Similarly, each set of flexible “J” flex links 326 consists of multiple circumferentially spaced “J” flex links 316 with each “J” flex link being connected to two curved loop members 310 of the hoop section 306. The number of “J” flex links 316 in the set of “J” flex links 326 is no more than one half of the total number of curved loop members 310 in the hoop section 306. As earlier described,
The strut width 315 for a stent is typically less than 0.10 mm to provide good flexibility while the wall thickness 325 is typically greater than 0.10 mm to provide good stent radiopacity. Ideally the ratio of the width 315 to the thickness 325 is less than 1.0 and preferably less than 0.8. For a stent, the nominal strut width 315 would typically be 0.08 mm and the nominal wall thickness 325 is typically 0.12 mm.
The combination of thin strut width 315 and thick wall thickness 325 allows the “N” flex link 314 to easily lengthen and shorten for increased stent flexibility while making the “N” flex link 314 relatively stiff with respect to bulging inward into the lumen of the stent 300. This stiffness enhances the ability of the “N” flex link 314 to push outward against plaque in a coronary artery after the stent 300 is deployed. In addition it was thought that the thin width 315 of the “N” flex link 314 would allow the flex link 314 to stretch during stent expansion, reducing the foreshortening of the stent 300. However, this axial flexibility contributes to the stent foreshortening.
As illustrated in
As previously described, the stent 300 shown in
Since stents similar to stent 300 are delivered percutaneously into a body lumen, the flex links are designed to allow stent 300 to bend with relative ease as it goes around curved arteries and vessels. To provide this necessary flexibility, the “N” flex links 314 lengthen on the outside of the bent stent 300 and shorten on the inside of the bent stent 300 as the stent 300 traverses through the lumen. This increased flexibility, while necessary to percutaneously deliver the stent 300 to its desired location, may also contribute to the foreshortening effect described earlier.
While a stent is deploying (opening), the stent's flex connectors start to stretch and compensate for the foreshortening. If this post-deployed lengthening of the flex connectors is not large enough (based for the most part upon balloon lengthening with increasing pressure), the flex connector expansion will not compensate for the initial foreshortening. Accordingly, in order to minimize foreshortening, a design that minimizes the axial compressibility of the flex connector, while minimizing the flex connector ultimate compressibility is desired.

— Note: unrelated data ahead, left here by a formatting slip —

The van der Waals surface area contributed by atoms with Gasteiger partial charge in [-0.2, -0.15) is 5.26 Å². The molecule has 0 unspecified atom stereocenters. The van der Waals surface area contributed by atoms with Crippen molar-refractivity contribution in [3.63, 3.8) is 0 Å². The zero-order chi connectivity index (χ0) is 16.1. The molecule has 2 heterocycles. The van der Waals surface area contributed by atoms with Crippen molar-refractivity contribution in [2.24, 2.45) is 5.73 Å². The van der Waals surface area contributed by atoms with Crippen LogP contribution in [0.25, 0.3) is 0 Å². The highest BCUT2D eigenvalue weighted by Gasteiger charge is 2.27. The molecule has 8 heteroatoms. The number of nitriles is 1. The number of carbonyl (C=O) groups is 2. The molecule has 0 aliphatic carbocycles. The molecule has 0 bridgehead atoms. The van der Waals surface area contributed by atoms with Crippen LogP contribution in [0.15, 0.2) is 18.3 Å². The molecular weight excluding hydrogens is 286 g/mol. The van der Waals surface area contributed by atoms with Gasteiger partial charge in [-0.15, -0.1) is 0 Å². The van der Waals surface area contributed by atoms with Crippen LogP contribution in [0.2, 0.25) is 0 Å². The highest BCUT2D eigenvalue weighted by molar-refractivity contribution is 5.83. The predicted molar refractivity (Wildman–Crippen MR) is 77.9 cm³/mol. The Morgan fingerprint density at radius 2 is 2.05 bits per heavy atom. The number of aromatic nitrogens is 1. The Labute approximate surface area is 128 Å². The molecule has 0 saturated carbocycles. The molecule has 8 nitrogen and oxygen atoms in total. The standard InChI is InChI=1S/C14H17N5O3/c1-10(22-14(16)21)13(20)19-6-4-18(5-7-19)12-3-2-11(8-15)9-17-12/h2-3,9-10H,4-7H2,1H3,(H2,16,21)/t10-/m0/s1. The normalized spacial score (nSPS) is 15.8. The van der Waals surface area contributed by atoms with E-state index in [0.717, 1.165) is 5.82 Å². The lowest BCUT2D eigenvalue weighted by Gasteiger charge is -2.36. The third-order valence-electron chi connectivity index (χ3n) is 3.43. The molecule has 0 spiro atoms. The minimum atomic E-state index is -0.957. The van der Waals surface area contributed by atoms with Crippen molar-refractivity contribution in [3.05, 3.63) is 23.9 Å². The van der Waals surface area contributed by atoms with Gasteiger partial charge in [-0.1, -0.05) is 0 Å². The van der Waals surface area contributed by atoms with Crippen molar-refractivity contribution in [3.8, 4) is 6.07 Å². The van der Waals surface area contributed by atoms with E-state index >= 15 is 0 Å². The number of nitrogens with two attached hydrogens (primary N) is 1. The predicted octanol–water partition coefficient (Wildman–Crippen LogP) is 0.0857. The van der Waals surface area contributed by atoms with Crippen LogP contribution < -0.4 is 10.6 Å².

One embodiment of the present invention that minimizes the axial compressibility of the flex links during stent deployment is illustrated in
The stent 600 structure is comprised of six (6) hoop sections 606(a) through 606(f) connected by five (5) flex links 614 sections or “sets” (i.e. 624(a) through 624(e)) extending between the proximal end 602 and the distal end 604. The flex links 614 connect adjacent hoops 606 together at flex link to loop connection regions 655, identified on
Each flex link 614 comprises two generally longitudinally extending “S” shaped double curved segments 621, one on each end, connected by one generally circumferentially extending strut segment 619. In one embodiment of the invention, the double curved S segment 621 comprises a first non-linear curve 622 and an opposingly oriented second non-linear curve section 623. As illustrated in
Stent 600 depicted in
Except at the extreme ends of the stent 600, every curved loop member 610 in adjacent hoops 606 is attached to a flex link 614. As earlier described, a stent 600 that is fully connected is called a closed cell stent. However, one of skill in the art would understand that other open and closed cell designs are also contemplated by the present invention, such that every curved loop member 610 may not be attached to a flex link 614. For example, the connections between the hoop structures 606 and the adjacent flex link 614 may be made at every loop member 610; or alternatively, at a subset of the loop members 610 around the circumference of the hoop 606 in some defined pattern.
To reduce the axial compressibility of the flex links 614, each hoop section 606 is circumferentially phased or offset relative to the adjacent hoop section 606. For example, hoop section 606(a) is circumferentially phased relative to hoop section 606(b), and so on. This configuration causes the flex link to loop connection regions 655 on adjacent hoop sections to be out of axial alignment, which minimizes axial compressibility.
For the purpose of this invention, circumferentially phased hoop sections means that adjacent hoop sections are rotated or offset relative to one another about a longitudinal centerline 603 in stent 600.
As previously disclosed, the phased hoop sections 606 result in adjacent flex link to loop connection regions 655 being out of axial alignment. As a result, each loop 621 of the flex link 614 can interlock with the loop 621 of the circumferentially adjacent flex link 614 when the stent 600 is nested or crimped. In addition, the interlock between loop members 621 causes direct contact between the strut members 619 from circumferentially adjacent flex links 614. This direct contact provides compressive resistance between adjacent flex links 614 in a given flex link set 624, and decreases the lateral distance each flex link 614 may compress during stent deployment. The end effect of this compressive resistance is a stent with a lower foreshortening during deployment. In one embodiment of the invention, foreshortening was reduced by approximately 3 percent over a similar stent without phase hoop structures.